Want to Start a Homestead but Not Sure How?

Sign Up and Get Your FREE Book, "How To Homestead No Matter Where You Live."

    We won't send you spam. Unsubscribe at any time.

    20 Best Foods for Woodstove Cooking

    This post may contain affiliate links.* As an Amazon Associate I earn from qualifying purchases. Click here to read our affiliate policy.
    Print Friendly, PDF & Email

    Estimated reading time: 5 minutes

    20 Best Foods for Woodstove Cooking

    The great thing about woodstove cooking is it allows you to get twice as much out of your fuel. Not only will a woodstove cook your food, it will also keep you warm, saving you money on electricity and/or propane.

    And if the power goes out, your woodstove will be especially helpful, keeping you and your family warm with hot meals in your bellies. If you're serious about going off-grid or being as self-sufficient as possible, you owe it to yourself to learn about woodstoves.

    Want to save this post for later? Click Here to Pin It On Pinterest!

    There are several tools you can add to your woodstove to making cooking and baking a little easier. For example, a chimney pipe oven. But even if you don't retrofit your woodstove, there are plenty of techniques you can learn to help you get the most out of it.

    When you cook on the top of a wood stove, the heat comes from the bottom, just like when cooking on your stovetop. Make sure you use a thick pan or cast iron pan which will distribute the heat evenly.

    Unlike the stovetop, a wood stove takes a while to cool down, and thick-bottomed one will help regulate the heat and prevent scorching. Keep in mind that you can always remove the pan from the stove if it gets too hot.

    There are three types of things you can cook on a wood stove:

    • Foods that need a quick burst of high heat.
    • Foods that need a long slow simmer.
    • Baked goods in a dutch oven.

    We'll cover all three types below. Regardless of what you're cooking or baking, you'll need to pay close attention to how hot your wood stove is and keep an eye on the fuel and damper so you don't burn or undercook anything.

    High Heat Wood Stove Cooking

    If you need to cook some quick high-heat foods, a great time is in the morning after you kick it on to heat your home. Start cooking right as your wood stove gets hot enough. Cook these things before you close the damper and let your wood stove burn more evenly with a slower and more consistent heat.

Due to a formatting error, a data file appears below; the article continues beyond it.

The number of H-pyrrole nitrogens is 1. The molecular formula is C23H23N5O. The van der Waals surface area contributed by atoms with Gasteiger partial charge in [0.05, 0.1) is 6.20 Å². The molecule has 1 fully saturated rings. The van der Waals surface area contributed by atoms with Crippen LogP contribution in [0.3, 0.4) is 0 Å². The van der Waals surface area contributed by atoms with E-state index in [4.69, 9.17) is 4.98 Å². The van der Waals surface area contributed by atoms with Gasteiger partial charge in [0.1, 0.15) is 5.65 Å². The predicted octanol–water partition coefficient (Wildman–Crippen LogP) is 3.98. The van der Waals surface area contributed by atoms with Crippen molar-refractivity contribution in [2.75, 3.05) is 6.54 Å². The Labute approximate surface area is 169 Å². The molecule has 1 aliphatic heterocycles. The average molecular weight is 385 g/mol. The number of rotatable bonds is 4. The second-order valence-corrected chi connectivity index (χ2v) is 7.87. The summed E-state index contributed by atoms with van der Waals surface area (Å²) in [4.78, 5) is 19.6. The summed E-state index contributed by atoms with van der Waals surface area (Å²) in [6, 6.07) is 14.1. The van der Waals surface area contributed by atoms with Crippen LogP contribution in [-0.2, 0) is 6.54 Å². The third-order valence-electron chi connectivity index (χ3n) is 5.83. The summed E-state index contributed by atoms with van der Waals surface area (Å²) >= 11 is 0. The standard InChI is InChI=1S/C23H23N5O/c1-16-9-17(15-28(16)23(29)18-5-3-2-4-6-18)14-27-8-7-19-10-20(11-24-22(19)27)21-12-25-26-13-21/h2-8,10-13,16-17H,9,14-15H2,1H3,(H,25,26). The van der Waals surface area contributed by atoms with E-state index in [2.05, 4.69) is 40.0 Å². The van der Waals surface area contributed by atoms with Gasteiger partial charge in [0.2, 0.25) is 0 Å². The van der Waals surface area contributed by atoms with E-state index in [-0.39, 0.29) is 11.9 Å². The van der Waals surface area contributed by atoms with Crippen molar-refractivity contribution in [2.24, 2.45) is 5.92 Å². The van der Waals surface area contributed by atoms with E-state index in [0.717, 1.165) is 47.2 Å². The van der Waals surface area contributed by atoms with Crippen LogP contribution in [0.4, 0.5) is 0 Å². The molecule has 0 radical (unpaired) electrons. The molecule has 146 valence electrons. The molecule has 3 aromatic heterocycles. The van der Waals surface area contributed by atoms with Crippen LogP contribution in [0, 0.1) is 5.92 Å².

Here are a few examples:

    1. Bacon
    2. Coffee
    3. Eggs
    4. Hash Browns
    5. Pancakes
    6. Sausage

    This initial high heat is a great time to get breakfast going with foods that sear in a pan for just a few minutes.

    Cabin With a Woodstove

    Later in the day, when it's time to add more fuel, open the damper and put a seasoned cast iron skillet on top to sear things like:

    1. Fish
    2. Fried Rice
    3. Grilled Cheese
    4. Steak

    Slow Cooking Low Temperature Foods

    During the daytime, when you're outside working and the wood stove is dampened down and putting off slow consistent heat is the best time to slow-cook foods. Anything that can cook with a slow simmer will work, such as:

    1. Baked Beans
    2. Boiled potatoes or veggies
    3. Braised Meats
    4. Chili
    5. Soups and Stews

    Dutch Oven Baking

    Slow cooking in a cast-iron Dutch oven can mimic the effect of cooking in a regular oven. Dutch ovens are made of thick metal that holds and diffuses the heat evenly around the food, giving the effect of a long slow braise in an oven.

    The best foods for Dutch ovens are usually baked goods that can cook through fairly quickly. That way they're done cooking before the heat at the bottom starts to burn them.

    First, put an empty Dutch oven or cast-iron pan with a lid onto the woodstove. This gives it time to heat up completely so that when you add the baked goods, the heat will be coming from every direction. It's just like preheating your oven.

    Here are some good foods to cook this way:

    1. Cookies
    2. Corn Bread
    3. Dinner Rolls
    4. Drop Biscuits
    5. Whole roast chicken on a wire rack

    More Tips

    Wood stoves naturally create a draft that sucks air out the chimney and dehumidifies the air. Sometimes in the winter, it's worth putting a kettle on even if you don't need any hot water because it will keep the air from drying out.

    You can also use the wood stove to keep certain things warm such as bread dough or a fresh pie. Just place it next to the stove.

    Wood stoves can also be used as dehydrators. Just hang your fruit, veggies or meat over it and they will slowly dehydrate.

    As you can see, there are several uses for wood stoves besides just cooking. If you don't have one yet, what are you waiting for?

    Like this post? Don't Forget to Pin It On Pinterest!

    You May Also Like:

    Want to Start a Homestead but Not Sure How?

    Sign Up and Get Your FREE Book, "How To Homestead No Matter Where You Live."

      We won't send you spam. Unsubscribe at any time.

      Are You a Prepper in the City? Visit Urban Survival Site

      1 thought on “20 Best Foods for Woodstove Cooking”

      1. I have used wood cookstoves for years, In fact I have 2. One is the big kitchen stove and the other is a small stove that I assume was used in apartments in the late 1800’s and early 1900’s. I use it as a summer stove on the back porch which is cement. I have no problem cooking anything in any pan on the stoves but my love for Cast iron wins out all the time. Wood cookstoves cook everything to perfection in my eyes.

        Reply

      Leave a Comment